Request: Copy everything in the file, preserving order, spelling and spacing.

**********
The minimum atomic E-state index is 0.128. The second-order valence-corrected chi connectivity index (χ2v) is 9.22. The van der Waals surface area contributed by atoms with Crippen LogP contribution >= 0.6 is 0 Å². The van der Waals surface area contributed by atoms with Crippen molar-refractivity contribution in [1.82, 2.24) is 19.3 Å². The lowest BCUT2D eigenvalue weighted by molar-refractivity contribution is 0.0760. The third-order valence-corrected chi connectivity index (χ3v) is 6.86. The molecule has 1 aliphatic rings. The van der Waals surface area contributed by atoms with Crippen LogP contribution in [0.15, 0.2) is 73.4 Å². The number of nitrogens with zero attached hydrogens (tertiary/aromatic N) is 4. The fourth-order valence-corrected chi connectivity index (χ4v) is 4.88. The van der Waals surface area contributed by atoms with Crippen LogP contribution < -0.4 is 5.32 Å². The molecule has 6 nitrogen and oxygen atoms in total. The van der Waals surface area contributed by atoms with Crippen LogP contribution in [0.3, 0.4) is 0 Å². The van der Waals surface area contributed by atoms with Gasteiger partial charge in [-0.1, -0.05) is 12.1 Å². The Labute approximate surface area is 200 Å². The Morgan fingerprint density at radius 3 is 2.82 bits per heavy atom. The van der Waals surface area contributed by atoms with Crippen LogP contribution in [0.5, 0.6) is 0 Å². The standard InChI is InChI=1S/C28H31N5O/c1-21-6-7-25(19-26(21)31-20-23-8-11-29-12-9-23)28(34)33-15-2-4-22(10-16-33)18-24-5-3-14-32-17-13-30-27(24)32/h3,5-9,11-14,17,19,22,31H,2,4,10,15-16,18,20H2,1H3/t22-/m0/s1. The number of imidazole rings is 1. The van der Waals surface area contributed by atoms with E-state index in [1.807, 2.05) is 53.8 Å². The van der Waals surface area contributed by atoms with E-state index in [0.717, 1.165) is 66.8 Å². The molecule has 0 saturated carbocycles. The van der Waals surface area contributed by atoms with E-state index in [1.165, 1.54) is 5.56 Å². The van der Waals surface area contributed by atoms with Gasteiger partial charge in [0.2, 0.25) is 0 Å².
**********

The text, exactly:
The minimum atomic E-state index is 0.128. The second-order valence-corrected chi connectivity index (χ2v) is 9.22. The van der Waals surface area contributed by atoms with Crippen LogP contribution >= 0.6 is 0 Å². The van der Waals surface area contributed by atoms with Crippen molar-refractivity contribution in [1.82, 2.24) is 19.3 Å². The lowest BCUT2D eigenvalue weighted by molar-refractivity contribution is 0.0760. The third-order valence-corrected chi connectivity index (χ3v) is 6.86. The molecule has 1 aliphatic rings. The van der Waals surface area contributed by atoms with Crippen LogP contribution in [0.15, 0.2) is 73.4 Å². The number of nitrogens with zero attached hydrogens (tertiary/aromatic N) is 4. The fourth-order valence-corrected chi connectivity index (χ4v) is 4.88. The van der Waals surface area contributed by atoms with Crippen LogP contribution < -0.4 is 5.32 Å². The molecule has 6 nitrogen and oxygen atoms in total. The van der Waals surface area contributed by atoms with Crippen LogP contribution in [0.3, 0.4) is 0 Å². The van der Waals surface area contributed by atoms with Gasteiger partial charge in [-0.1, -0.05) is 12.1 Å². The Labute approximate surface area is 200 Å². The Morgan fingerprint density at radius 3 is 2.82 bits per heavy atom. The van der Waals surface area contributed by atoms with Crippen LogP contribution in [0.5, 0.6) is 0 Å². The standard InChI is InChI=1S/C28H31N5O/c1-21-6-7-25(19-26(21)31-20-23-8-11-29-12-9-23)28(34)33-15-2-4-22(10-16-33)18-24-5-3-14-32-17-13-30-27(24)32/h3,5-9,11-14,17,19,22,31H,2,4,10,15-16,18,20H2,1H3/t22-/m0/s1. The number of imidazole rings is 1. The van der Waals surface area contributed by atoms with E-state index in [1.807, 2.05) is 53.8 Å². The van der Waals surface area contributed by atoms with E-state index in [0.717, 1.165) is 66.8 Å². The molecule has 0 saturated carbocycles. The van der Waals surface area contributed by atoms with E-state index in [1.165, 1.54) is 5.56 Å². The van der Waals surface area contributed by atoms with Gasteiger partial charge in [0.2, 0.25) is 0 Å².